Afghan Taliban splinter group selects leader
On Monday, a commander within a dissident faction of the Afghan Taliban announced that the group has chosen Mullah Mohammad Rasool Akhund as their leader (NYT). “We … have chosen our own leader to lead the mujahideen against U.S.-led foreign forces and the government,” said the commander, who declined to be identified. Akhund, age 50, is a former Taliban governor of two provinces. A second militant commander identified Akhund as a Taliban veteran stating, “He is one among the old Taliban leaders. He spent 10 years with Mullah Omar and was one of his trusted men.” The splinter group has fewer resources and fighters than the main group, but commanders supporting Akhund are upset with the Taliban’s current leader Mullah Akhtar Mohammad Mansour for concealing the death of the late Mullah Mohammad Omar for two years and continuing to issue statements in his name.
ISIS rocket hits mosque in Afghanistan, kills six
On Friday, a rocket apparently fired by ISIS fighters hit a mosque in Nangarhar province killing six and wounding four others, according to a local official (Reuters). The attack occurred during evening prayers, but it is unclear if the mosque was the target of the attack or security forces based nearby. Two suspects have been detained, one of whom is a foreigner, according to Hazrat Hussain Mashriqiwal, a spokesman for the Nangarhar police chief.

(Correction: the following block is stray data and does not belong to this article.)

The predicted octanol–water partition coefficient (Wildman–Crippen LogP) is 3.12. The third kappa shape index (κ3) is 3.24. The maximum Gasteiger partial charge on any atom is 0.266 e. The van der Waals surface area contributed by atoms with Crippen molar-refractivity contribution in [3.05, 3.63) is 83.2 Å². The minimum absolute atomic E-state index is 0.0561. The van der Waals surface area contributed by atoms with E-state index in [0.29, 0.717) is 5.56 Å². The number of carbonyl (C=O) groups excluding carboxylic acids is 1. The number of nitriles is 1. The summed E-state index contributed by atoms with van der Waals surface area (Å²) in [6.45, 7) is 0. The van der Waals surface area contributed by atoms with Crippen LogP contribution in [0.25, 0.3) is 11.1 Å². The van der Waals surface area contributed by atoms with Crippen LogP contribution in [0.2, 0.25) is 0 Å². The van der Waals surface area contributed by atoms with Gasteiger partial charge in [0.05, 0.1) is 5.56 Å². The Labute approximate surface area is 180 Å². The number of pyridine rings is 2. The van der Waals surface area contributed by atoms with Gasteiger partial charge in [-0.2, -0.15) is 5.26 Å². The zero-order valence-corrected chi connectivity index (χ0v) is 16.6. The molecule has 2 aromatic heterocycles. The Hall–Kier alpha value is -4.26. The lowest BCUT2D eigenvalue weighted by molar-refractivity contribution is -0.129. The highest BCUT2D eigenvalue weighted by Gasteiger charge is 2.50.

Bonus Read: “Report on Safety of Media Workers,” by the Pakistan Press Foundation (PPF)
Prime Minister’s party wins majority in polls
According to unofficial poll results released on Sunday, Pakistan’s ruling party won the majority of seats in elections to local bodies in districts (Reuters). Based on media tallies, Prime Minister Nawaz Sharif’s Pakistan Muslim League-Nawaz (PMLN) led with 1001 out of 2,696 seats in the vote. The opposition, led by international cricket star turned politician Imran Khan’s party, Pakistan Tehreek-i-Insaaf (PTI), only won 231 seats while independent candidates won 854 seats. “It is a great moral victory for the PMLN,” said ruling party leader Uzma Bukhari.
Armed clashes at local polls leave 11 dead